The addition to the flag display reaffirms the values of our community and share these values with visitors and the rest of campus,” Strickland said at the dedication ceremony. “We are sending a message that studying business isn’t just for one type of person, and adding to our School’s diversity allows us to include even more top talent and future leaders.”

The D&I committee launched big events to increase important conversations. For example, an event with the theme “Endeavor” encouraged participants to take risks, embrace failure and be true to themselves, and students shared TED-style talks about how they overcame challenges. “This kind of event sends the message about how important these issues are to the School,” Strickland says.

Of course, academics were at the core of Strickland’s experience at UNC Kenan-Flagler. He graduated Phi Beta Kappa, with distinction, and as an Honors Carolina Laureate.

He appreciates the School’s willingness to help him pursue multiple interests. He double majored in business and peace, war and defense, with a concentration in international security and Middle Eastern politics. “I could make my degree what I wanted it to be thanks to the many offerings,” he says.

In a school that values its collaborative culture, Strickland says students experience healthy levels of competition and motivate each other to improve. The faculty also play a significant role.

“The professors are not just teachers or just researchers,” he says. “They give students real opportunities and are very involved. They make a huge difference.”

Coming to Carolina unlocked the world for Strickland. He learned about different cultures and ways of business on study trips to Japan and the West Bank and as an intern at Euromoney Institutional Investor in Hong Kong. He also had a summer internship in New York working at NBCUniversal in SEC compliance and government affairs.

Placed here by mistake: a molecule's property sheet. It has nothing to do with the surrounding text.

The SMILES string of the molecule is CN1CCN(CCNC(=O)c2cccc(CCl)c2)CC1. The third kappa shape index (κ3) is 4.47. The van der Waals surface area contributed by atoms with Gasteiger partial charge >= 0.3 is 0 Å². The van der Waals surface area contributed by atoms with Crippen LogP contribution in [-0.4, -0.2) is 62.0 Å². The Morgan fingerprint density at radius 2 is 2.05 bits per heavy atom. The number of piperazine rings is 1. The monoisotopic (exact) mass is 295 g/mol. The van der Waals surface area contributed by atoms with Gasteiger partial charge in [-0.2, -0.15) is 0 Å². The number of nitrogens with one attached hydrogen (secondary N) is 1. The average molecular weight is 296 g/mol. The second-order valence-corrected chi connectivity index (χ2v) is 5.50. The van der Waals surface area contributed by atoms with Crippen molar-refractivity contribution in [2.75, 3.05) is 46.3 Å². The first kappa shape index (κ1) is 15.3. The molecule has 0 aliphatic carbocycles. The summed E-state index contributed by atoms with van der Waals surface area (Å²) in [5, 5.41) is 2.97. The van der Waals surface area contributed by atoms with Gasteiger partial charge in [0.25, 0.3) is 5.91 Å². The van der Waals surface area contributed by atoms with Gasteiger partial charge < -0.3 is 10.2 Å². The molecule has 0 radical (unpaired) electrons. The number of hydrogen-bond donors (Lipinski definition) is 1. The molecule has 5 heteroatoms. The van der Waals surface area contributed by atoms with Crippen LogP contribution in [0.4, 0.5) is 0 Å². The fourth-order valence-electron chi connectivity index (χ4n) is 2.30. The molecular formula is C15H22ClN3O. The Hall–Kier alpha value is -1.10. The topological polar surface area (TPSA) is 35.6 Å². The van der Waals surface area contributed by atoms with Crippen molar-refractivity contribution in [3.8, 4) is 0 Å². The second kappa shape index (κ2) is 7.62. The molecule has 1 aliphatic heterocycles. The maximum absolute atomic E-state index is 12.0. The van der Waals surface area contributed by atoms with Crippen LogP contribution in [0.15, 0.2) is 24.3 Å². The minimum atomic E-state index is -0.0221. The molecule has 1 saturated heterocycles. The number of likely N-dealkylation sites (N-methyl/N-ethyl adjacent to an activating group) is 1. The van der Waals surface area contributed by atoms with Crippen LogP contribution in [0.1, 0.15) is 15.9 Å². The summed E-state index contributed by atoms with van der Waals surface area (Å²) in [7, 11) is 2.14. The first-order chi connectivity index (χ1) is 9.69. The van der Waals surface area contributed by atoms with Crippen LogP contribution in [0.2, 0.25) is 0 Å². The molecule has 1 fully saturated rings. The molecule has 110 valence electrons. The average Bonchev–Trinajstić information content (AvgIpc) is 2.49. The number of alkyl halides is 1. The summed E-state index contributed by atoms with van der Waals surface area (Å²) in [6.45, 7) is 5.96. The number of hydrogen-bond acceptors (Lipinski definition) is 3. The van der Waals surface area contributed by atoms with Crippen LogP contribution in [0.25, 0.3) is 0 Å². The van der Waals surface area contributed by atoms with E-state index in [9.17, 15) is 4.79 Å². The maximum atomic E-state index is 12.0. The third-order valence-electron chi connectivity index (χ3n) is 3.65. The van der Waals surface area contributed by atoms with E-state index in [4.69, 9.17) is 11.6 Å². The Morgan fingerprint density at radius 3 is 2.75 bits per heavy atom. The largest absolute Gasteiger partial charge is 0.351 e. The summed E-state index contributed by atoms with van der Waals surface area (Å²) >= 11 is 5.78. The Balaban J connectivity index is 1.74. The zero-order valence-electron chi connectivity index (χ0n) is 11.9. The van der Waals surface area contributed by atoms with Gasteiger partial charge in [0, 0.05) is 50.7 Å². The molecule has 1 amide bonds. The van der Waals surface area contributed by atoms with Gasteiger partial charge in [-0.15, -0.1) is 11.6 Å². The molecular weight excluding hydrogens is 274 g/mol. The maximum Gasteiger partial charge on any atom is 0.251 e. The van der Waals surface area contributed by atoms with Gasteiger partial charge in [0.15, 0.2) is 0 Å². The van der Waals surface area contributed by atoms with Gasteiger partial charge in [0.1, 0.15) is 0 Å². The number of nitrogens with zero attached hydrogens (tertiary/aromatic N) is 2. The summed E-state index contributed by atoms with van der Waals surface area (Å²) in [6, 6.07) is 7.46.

His next move is Washington, D.C., where he will begin his career at Ernst & Young in the government consulting practice. He will look at government agencies to determine their efficiency and whether they are serving the public.

“It’s the perfect combination of my two different majors,” says Strickland.

In between graduation and starting his job, he is working on a local political campaign and studying for law school, inspired by an interest in anti-trust law he discovered at Carolina. He’s also interested in corporate activism, which he studied in a course with Dr. Stephanie Mahin. His final project for the class was about Facebook and its threat to society.

Ultimately, Strickland wants to have an impact in the U.S. within government. He is “definitely interested in running for office.”

From the start of his time at UNC Kenan-Flagler, Strickland made a difference, putting diversity and inclusion at the top of his priority list.

“I wanted to make sure people felt at home when they came to Business School,” he says. “They didn’t just go to class and then leave. They don’t have to put on a face or put on a suit to go into the Business School.” For Strickland, now more than ever, all students must be welcomed with open arms and the chance to make their marks.